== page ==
College of the Ozarks
A Different Approach to Education

Point Lookout, MO

March 30, 2000

With a week of visiting Branson Missouri behind us, and all the shows we wanted to see already in our memory, we began to wonder what else the area of middle America had to offer the traveler. Just a few miles away in Point Lookout was the College of the Ozarks which housed a small museum. As we drove onto the grounds, it was obvious that someone had gone to great pains to create a beautifully landscaped campus center, complete with a lake which is home to a gorgeous white swan, and row after row of tulips that were just starting to open. The rolling grass lawns were immaculate, and not so much as a piece of paper could be found lying about anywhere on the ground. We stopped by the administration building where we met Camille Howell, Director of Public Relations. Generally, I prefer to avoid organizations of learning, where getting through the often committee-led red tape, required to get permission to write a story, usually takes up most of the time available for the story. What a delight it was to find that after a proper review of our intentions, we got permission to go and photograph any where we wanted, with very few restrictions. It was during this initial conversation with Camille, that I began to understand that the College of the Ozarks was not a typical small liberal arts college. It is a Christian based fully-accredited four-year college founded by the Reverend James Forsythe in 1906. Although my intent was a story on the museum and the replica of an old grist mill, the college itself and its no-nonsense approach to learning caught me by surprise. The most shocking fact is that no full time student pays a penny of tuition. However, 90% of the students must display a financial need. This leaves the other 10% open for students whose family income technically might be too high but would still be good students. A lot of these slots are occupied by children of alumni because C of O likes to feel if it accomplishes its mission, then their alumni would otherwise be too well off for their children to come to school here. Even room and board is supplied to students who qualify. The second shocker is that every student works a minimum of 15 hours a week, at any of the 80 some odd jobs or industries operated throughout the campus. That is their tuition. The third shocker was found in one of the many brochures I had acquired. Only 14 percent of the people applying for admittance are ever accepted. Those accepted were required to demonstrate financial need, academic ability, sound character and a willingness to work. There are many other unique aspects of the College but I'm off in another direction. As we passed through each of the areas we intended to write about, I couldn't help but notice the effect this approach had on the students. As the sign at the entrance gate proclaimed. "Hard Work U" was evident everywhere. The attitude of students was heartwarming. I haven't seen that many smiles or observed that much joyous comradery before.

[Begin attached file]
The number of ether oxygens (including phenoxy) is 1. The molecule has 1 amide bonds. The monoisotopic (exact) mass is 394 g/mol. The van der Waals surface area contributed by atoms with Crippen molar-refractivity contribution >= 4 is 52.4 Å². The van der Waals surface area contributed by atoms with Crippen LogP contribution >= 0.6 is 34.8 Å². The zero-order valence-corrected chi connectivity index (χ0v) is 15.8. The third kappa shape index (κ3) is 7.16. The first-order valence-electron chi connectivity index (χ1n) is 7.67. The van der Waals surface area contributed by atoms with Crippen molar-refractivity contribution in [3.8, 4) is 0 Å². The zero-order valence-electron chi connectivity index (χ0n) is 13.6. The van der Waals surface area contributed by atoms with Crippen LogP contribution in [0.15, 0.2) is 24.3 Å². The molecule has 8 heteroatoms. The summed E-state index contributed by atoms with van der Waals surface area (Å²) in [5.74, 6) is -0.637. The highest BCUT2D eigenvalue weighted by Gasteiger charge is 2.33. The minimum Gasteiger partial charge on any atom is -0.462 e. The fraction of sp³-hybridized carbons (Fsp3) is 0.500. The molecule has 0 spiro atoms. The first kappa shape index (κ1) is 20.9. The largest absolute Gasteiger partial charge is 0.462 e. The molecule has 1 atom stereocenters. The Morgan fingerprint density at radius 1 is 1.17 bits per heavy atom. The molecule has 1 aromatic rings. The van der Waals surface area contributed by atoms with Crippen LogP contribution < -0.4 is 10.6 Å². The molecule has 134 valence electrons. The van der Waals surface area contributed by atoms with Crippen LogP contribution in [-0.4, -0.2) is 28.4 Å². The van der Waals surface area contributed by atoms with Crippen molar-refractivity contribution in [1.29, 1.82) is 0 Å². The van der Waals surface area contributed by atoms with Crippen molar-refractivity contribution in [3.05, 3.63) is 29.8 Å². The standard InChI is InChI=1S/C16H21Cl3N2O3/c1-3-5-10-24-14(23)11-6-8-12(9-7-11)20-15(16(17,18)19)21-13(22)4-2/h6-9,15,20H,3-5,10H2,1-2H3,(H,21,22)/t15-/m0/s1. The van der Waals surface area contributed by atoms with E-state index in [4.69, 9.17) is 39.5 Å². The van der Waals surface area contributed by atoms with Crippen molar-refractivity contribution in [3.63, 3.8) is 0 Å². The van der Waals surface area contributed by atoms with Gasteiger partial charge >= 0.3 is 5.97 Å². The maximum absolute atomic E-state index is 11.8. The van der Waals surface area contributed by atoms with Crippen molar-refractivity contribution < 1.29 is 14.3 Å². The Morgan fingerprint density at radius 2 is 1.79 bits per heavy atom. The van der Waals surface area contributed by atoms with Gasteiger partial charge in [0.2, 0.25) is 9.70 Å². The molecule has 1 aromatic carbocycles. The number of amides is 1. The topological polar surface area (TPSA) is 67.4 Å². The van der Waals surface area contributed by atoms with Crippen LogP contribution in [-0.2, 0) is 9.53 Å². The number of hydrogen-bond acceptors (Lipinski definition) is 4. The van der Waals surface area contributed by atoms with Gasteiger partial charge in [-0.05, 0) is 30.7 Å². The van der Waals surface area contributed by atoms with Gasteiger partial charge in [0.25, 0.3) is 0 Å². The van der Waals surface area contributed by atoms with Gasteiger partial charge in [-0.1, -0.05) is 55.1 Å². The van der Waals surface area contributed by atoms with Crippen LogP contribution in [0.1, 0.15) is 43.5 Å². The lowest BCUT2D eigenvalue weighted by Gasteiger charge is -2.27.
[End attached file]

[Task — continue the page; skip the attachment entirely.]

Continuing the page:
Our first stop was at Edwards Mill. This replica of a late 1800's water-powered grist mill brings back much of the Ozark heritage. The mill, which was the brainchild of retired milling expert Bill Cameron, was dedicated on October 7, of 1972. Hubert Edwards, former Chairman of the Dixie-Portland Flour Mills Inc., and his wife, supplied the funding. A fourteen foot waterwheel produces the 15 horsepower required to operate the 30 inch Queen of the South under-runner buhrs which were manufactured over 145 years ago. It was constructed out of 200 year old timbers which had been in three other mills. The Mill operates year round and supplies many of the job requirements for the students. Many products are produced for public sale, and are used by the campus in support of the students. The basement of the mill contains a small collection of tools and is home to the basket weaving industry. Here students gather to create an assortment of lovely creations out of wood strips called splints which are also produced by the students.

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